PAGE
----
Have you ever awakened from a deep sleep (perhaps thanks to you mortal enemy, the alarm clock) and not known what time it is, what day it is, or even where you are? That’s a condition called “sleep drunkenness” or “sleep inertia”, and scientists now say it’s more common than they previously thought.
For most people, when they experience sleep inertia, it lasts a minute or two and then they can start their day. For some, however, it can last 15 minutes or more. Because the condition is so poorly defined and so little understood, researchers from Stanford University School of Medicine interviewed 16,000 adults of all ages by telephone, to try to get a better fix on it. Specifically, they wanted to know the extent to which it is associated with mental disorders and medications.
Of those interviewed, some 2,400 reported experiencing at least one episode of sleep drunkenness in the past year. About half had an episode a week and a quarter reported two to five a month. That works out to 15-percent of the population.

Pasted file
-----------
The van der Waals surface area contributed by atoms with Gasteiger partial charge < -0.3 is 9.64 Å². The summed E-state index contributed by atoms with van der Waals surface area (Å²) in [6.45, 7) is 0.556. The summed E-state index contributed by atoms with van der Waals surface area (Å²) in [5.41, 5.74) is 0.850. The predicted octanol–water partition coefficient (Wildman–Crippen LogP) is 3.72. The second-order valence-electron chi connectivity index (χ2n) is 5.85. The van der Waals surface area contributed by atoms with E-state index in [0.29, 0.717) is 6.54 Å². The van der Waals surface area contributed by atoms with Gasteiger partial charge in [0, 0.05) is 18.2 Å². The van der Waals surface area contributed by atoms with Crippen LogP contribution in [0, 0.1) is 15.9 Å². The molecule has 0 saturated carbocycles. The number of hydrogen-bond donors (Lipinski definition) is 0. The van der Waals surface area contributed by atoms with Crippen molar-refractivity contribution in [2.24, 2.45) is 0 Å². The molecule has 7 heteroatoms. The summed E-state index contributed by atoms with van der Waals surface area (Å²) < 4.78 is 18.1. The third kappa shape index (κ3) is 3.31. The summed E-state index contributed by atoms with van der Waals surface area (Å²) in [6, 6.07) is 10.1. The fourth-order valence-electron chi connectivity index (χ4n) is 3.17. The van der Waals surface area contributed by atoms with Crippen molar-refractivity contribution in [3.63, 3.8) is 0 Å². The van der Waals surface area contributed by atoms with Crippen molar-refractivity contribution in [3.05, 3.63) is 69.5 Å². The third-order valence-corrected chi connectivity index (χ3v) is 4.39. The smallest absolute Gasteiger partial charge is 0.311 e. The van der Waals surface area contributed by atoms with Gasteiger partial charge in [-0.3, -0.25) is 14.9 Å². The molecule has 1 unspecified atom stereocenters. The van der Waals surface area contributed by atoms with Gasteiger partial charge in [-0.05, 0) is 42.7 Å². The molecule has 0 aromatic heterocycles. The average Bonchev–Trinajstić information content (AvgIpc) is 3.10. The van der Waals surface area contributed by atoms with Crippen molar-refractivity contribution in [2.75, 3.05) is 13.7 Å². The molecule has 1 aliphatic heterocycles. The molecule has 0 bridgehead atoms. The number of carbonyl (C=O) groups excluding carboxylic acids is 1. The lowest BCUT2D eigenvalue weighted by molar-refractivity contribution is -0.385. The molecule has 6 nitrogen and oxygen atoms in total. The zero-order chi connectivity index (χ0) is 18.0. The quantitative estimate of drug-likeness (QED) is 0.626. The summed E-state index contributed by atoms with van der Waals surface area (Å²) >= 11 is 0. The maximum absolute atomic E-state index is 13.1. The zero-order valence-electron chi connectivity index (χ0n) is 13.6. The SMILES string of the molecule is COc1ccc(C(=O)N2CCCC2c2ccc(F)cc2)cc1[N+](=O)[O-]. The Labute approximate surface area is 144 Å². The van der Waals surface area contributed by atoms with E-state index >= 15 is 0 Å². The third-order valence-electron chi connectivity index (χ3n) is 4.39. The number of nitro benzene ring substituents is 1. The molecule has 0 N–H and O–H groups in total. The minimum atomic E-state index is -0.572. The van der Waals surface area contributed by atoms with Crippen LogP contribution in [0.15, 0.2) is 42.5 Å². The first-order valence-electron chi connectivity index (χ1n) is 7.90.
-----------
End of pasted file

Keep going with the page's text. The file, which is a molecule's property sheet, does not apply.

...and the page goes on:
The results, published in the journal Neurology, found 71 per cent of people with this condition had a sleep disorder and that most of them were not on any medication for it. Contrary to expectations, sleep drugs known as hypnotics were not linked to sleep drunkenness.
Overall, the study found participants with a sleep disorder were about three times as likely to report sleep drunkenness as their peers.
Good Sleep Reduces Sick Days